Expert Q&A: How Close Does Pompeii Reflect Reality?
Constantin Film International GmbH and Impact Pictures (Pompeii) Inc. All rights reserved
In Paul W.S. Anderson’s Pompeii—in theaters now—Kit Harington and Emily Browning play a couple of star-crossed lovers in 79 A.D. whose forbidden relationship is the most minor of problems: The city they know and love is about to come crashing down, literally, as Mount Vesuvius starts spitting lava.
Like any good Hollywood disaster flick worth its ticket price, Pompeii’s filmmakers employed a fair amount of creative license. But Dr. Rosaly M. Lopes-Gautier, Senior Research Scientist and Manager of Planetary Science at NASA’s Jet Propulsion Laboratory and author of The Volcano Adventure Guide, says there’s a lot the movie gets right, scientifically-speaking. We pressed her for details.
Among your many other achievements, you’re one of the world’s leading volcano experts. So—scientifically speaking—what parts of a volcanic eruption, and the eruption of Mount Vesuvius in particular, does Pompeii get right?
They got the sequence of events right: the fact that there were earthquakes before the main eruption, that a big explosion happened during the day but pyroclastic flows [rapidly-moving flows of rock and hot gasses] only reached Pompeii much later (in the movie, it’s during the night; in reality, it was early the next morning). The explosion cloud, the pyroclastic flows, [and] earthquakes, were all done very realistically.
Which aspects are most clearly a case of creative license?
There was pumice rock fall but no fiery bombs, which don’t happen in that type of very explosive eruption. However, the rock and pumice fall did destroy structures and caused fires (probably from overturned oil lamps). The lava lake in the crater was artistic license to convey the idea of magma coming up without the people realizing. The tsunami in the movie was larger than the one reported, and in reality the tsunami didn’t move ships in the city.
What’s the one thing you would have done differently?
I’d probably have made the tsunami less dramatic. However, this is a movie drama, not a documentary, so I think artistic license is perfectly fine.
Could the events of Aug. 24, 79 A.D. happen at Mount Vesuvius again?
Yes, though the eruptions of Vesuvius are not generally as large as the 79 A.D. one. Vesuvius tends to erupt in cycles, and the first eruption in the cycle is the largest. 79 A.D. was the opening of a new cycle, so was the large eruption of 1631.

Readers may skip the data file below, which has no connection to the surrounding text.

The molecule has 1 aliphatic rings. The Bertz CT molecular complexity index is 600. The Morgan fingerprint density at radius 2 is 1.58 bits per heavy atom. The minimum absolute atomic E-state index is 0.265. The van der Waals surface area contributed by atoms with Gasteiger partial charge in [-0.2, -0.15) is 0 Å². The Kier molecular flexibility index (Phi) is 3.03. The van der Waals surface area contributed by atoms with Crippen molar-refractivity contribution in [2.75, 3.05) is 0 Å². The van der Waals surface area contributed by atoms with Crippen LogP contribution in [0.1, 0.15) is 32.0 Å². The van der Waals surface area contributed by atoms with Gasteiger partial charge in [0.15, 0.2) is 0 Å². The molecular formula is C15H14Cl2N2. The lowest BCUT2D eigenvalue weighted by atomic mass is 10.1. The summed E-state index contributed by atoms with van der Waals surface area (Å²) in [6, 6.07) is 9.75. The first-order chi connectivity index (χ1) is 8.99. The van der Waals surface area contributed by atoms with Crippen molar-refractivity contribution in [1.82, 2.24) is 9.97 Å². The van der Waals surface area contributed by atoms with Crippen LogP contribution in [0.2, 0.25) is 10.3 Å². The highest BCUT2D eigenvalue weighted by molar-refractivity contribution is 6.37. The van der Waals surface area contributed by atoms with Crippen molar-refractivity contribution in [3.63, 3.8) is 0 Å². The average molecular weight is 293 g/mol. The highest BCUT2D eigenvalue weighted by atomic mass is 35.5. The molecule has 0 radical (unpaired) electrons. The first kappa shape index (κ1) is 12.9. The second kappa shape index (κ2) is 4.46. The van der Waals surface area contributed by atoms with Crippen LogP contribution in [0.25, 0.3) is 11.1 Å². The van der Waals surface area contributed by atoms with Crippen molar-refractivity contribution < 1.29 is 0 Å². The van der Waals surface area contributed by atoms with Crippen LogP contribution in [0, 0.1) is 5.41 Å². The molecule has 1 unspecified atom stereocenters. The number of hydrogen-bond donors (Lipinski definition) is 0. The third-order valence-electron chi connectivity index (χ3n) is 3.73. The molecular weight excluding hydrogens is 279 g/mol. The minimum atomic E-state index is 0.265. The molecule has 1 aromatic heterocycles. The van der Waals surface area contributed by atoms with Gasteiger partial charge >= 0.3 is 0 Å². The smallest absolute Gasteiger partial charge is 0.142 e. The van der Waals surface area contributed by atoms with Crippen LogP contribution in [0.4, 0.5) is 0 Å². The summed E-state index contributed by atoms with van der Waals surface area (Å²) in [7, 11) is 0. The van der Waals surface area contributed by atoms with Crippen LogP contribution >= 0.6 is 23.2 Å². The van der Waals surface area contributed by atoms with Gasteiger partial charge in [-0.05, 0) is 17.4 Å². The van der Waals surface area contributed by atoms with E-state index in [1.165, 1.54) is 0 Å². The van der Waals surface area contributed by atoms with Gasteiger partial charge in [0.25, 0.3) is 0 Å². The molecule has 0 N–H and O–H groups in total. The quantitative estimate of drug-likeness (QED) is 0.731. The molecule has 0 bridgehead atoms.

What are the factors that could contribute to that being a reality?
It seems that the longer the volcano rests between cycles, the larger the initial eruption can be. The end of the last cycle was in 1944, with a not particularly violent eruption. Vesuvius could rest for many years before the next one.
What might the potential impact of that look like?
There are over one million people living near the volcano today. Potentially, the impact could be much larger than that of the 79 A.D. eruption. However, the volcano is very well monitored, so there would be warning.
What are some of the other most potentially dangerous volcanoes around the world?
Many of the volcanoes in Indonesia, the Philippines, Japan, and other places around the “ring of fire” of the Pacific are potentially very dangerous, as they can have violent explosive eruptions such as Vesuvius did in 79 A.D., or even more violent. The most hazardous volcano in the U.S. is Mt. Rainier, although Yellowstone has the potential for catastrophic eruptions. When we consider volcanic hazard, we look at the probability of the volcano erupting in the near future, such as the next few decades, and the impact to human life and property. Even a not very large eruption from Mt. Rainier could cause ice in glaciers to melt, creating devastating mudflows.
What are three facts about volcanoes that most people don’t know?
1. Volcanoes don’t suddenly erupt without any warning. The movie correctly depicted that they had warning, because of the many earthquakes, but the people at the time did not connect the earthquakes to the volcano.
2. Pyroclastic flows and mudflows are much more dangerous than lava flows. Many lava flows travel slowly enough that you can get away from them, or even walk over them if the crust has cooled enough (cooled lava is a very good insulator, so the flow may still be molten underneath, but with a cool hard crust). Pyroclastic flows and mudflows travel much faster and often it is not possible to escape them using a car.
3. The most spectacular volcanoes to photograph and visit while in eruption are usually the least dangerous ones. For example, Stromboli in Italy, Yasur in Vanuatu, and Kilauea in Hawaii. They have either small explosions or no explosions at all, which makes them very tame as far as volcanoes go.